• researching a multitude of subjects
  • assisting in story making
  • finding ideas and solutions
  • organising shoots for crew members
  • setting up calls with contributors
  • viewing edits
  • annotating scripts
  • fact-checking science
  • assisting with on-location prep
Sevim holding a falcon

Can you tell us about any of the projects you’re working on? What do you enjoy most about your role?

Unfortunately, not this one – but I can say that I worked on the children’s book for BBC Earth, the newly BBC Earth Experience. I worked with Ted Oaks on Great Lakes Untamed which is readily available on YouTube for anyone who would like to watch and Spring watch 2022, which was one of the best experiences I’ve ever done.

I enjoyed the live element and getting stories ready for the live programme. I learnt so much about research, logging footage and birds, which has led me to love birdwatching. This current project is by far is the best as it focuses on my favourite topic, and I am looking forward to showcasing this when it gets released.

How do you feel your course prepared you for your future employment? 

Although the course didn’t prepare me to the full extent as it didn’t focus on Wildlife TV , it did teach me the fundamentals of hard work and the ability to build professional relationships, ready for the working world.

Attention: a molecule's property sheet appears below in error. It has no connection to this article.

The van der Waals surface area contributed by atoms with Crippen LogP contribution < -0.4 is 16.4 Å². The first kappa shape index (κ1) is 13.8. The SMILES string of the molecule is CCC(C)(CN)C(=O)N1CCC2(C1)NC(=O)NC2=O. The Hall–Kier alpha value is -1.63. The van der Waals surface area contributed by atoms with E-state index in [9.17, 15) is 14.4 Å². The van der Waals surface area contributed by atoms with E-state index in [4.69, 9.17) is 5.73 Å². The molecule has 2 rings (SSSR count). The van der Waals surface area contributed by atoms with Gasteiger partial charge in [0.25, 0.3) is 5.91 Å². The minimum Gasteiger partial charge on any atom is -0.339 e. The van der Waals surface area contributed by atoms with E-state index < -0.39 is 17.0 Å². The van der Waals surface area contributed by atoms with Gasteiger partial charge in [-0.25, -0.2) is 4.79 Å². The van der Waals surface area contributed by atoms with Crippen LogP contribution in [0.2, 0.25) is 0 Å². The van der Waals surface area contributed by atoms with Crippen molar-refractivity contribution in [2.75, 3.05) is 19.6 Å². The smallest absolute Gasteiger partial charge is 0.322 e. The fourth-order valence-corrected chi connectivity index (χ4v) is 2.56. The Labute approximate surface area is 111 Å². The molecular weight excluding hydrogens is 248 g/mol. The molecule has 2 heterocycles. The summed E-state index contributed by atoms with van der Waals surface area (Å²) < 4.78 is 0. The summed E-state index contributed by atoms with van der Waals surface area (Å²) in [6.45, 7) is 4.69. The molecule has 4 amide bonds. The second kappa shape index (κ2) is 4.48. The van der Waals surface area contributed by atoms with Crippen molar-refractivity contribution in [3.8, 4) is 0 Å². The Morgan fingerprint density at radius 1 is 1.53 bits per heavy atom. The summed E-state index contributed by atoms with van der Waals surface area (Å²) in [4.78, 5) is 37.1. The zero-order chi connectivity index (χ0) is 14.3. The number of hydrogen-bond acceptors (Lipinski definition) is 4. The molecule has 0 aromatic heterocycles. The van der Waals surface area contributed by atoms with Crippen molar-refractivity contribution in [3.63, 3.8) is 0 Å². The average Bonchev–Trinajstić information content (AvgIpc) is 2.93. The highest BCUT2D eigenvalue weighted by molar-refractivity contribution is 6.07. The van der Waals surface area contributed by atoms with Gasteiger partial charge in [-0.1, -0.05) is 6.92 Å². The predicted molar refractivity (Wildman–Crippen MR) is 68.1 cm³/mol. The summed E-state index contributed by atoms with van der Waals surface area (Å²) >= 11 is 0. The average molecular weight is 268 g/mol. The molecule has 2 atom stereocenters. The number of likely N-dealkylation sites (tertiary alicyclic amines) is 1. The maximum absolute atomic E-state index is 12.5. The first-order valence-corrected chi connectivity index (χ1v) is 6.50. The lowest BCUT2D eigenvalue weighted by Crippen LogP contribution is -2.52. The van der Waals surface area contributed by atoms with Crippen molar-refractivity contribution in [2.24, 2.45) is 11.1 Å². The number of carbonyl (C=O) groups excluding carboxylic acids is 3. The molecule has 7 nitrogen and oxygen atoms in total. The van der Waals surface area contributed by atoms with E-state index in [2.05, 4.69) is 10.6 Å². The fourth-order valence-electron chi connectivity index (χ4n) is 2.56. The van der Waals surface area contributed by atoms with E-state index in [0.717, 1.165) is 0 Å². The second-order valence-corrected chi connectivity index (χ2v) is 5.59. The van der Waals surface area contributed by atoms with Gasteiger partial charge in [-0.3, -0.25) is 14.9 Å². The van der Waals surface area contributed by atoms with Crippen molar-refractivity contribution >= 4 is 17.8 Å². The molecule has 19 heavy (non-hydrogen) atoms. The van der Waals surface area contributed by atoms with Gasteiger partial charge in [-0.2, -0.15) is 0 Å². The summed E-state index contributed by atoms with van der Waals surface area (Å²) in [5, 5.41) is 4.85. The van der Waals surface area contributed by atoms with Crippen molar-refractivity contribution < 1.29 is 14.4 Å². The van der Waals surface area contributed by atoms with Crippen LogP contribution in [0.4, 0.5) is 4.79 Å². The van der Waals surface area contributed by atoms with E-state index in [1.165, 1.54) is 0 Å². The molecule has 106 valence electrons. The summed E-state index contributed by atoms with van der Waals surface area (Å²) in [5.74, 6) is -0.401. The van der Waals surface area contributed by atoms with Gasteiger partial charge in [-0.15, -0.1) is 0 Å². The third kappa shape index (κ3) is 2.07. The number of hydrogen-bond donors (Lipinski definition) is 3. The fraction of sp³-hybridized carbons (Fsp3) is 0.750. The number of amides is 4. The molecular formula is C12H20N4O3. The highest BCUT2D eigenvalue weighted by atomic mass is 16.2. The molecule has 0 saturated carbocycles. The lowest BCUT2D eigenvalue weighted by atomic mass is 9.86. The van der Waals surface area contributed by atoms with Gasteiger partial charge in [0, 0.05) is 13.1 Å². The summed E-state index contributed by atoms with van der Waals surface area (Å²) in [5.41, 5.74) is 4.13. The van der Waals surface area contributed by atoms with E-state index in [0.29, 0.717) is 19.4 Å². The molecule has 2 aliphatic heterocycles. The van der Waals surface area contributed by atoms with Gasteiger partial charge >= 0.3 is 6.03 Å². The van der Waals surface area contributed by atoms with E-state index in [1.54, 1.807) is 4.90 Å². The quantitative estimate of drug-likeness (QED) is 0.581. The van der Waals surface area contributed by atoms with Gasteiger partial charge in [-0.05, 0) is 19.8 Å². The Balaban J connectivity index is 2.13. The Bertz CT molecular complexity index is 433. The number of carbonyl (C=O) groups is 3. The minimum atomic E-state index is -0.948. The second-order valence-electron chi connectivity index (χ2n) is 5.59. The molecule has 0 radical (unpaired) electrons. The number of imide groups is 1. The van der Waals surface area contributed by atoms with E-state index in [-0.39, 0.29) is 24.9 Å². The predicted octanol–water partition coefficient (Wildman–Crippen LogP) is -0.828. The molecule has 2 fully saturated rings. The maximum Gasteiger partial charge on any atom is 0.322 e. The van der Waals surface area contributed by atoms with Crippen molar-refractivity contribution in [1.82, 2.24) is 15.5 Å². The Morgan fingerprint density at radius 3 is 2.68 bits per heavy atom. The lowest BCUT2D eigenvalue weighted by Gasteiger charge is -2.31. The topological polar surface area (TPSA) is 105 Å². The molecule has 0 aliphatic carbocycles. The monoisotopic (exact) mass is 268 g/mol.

What I learnt the most was trust and this is the foundation of a strong team. It goes a long way if a producer or series producer trusts you to do a good job. Never go into a job thinking you know everything because life in industry is about being open to the possibilities of learning more.

I am still learning to this day, and I love learning new things. Everyone has strengths and weakness, so lean on those strengths and weaknesses and vice-versa. These are the qualities that will get you very far.

What advice would you give to prospective students or those seeking a career in your field?

As I mentioned above –

  • Do not go in thinking you know everything, show yourself as a person you’d like to be seen as, hardworking, fun, passionate, friendly, eager to inspire future generations about the beauty of wildlife TV.
  • Do your research – you don’t have to be a specialist, but it is always best to know what is happening in the Wildlife TV world or the industry you want to get into, so you can ensure that you answer interview questions efficiently.
  • It takes time, don’t give up – I knew this would be an extremely hard industry to get into and regardless of the countless rejections and failed attempts, it is not personal. You have to grow, gain as much available experience, and keep driving forward. I would never change a thing I did and now I am at a company making documentaries I was watching when I was 10 years old.
  • Network, network, network – Start now, find contacts, or pick specific lecturers’ brains on who they know, having a good start by knowing people who will help you.
  • Work for free – I’d encourage it, but ensure that you are financially stable or have support from family. It kept me going for 3 and half years, and I refused to give up. After I got my role, I quit and it was the best thing for me.

Have you thought about the next steps in your career and where you would like to progress to?  

Remain at the BBC as a researcher on another contract for another year or so and then start applying for assistant producer roles. The dream is to become a Director Producer, perhaps even higher, creating my own documentaries for generations to come – the only way is up.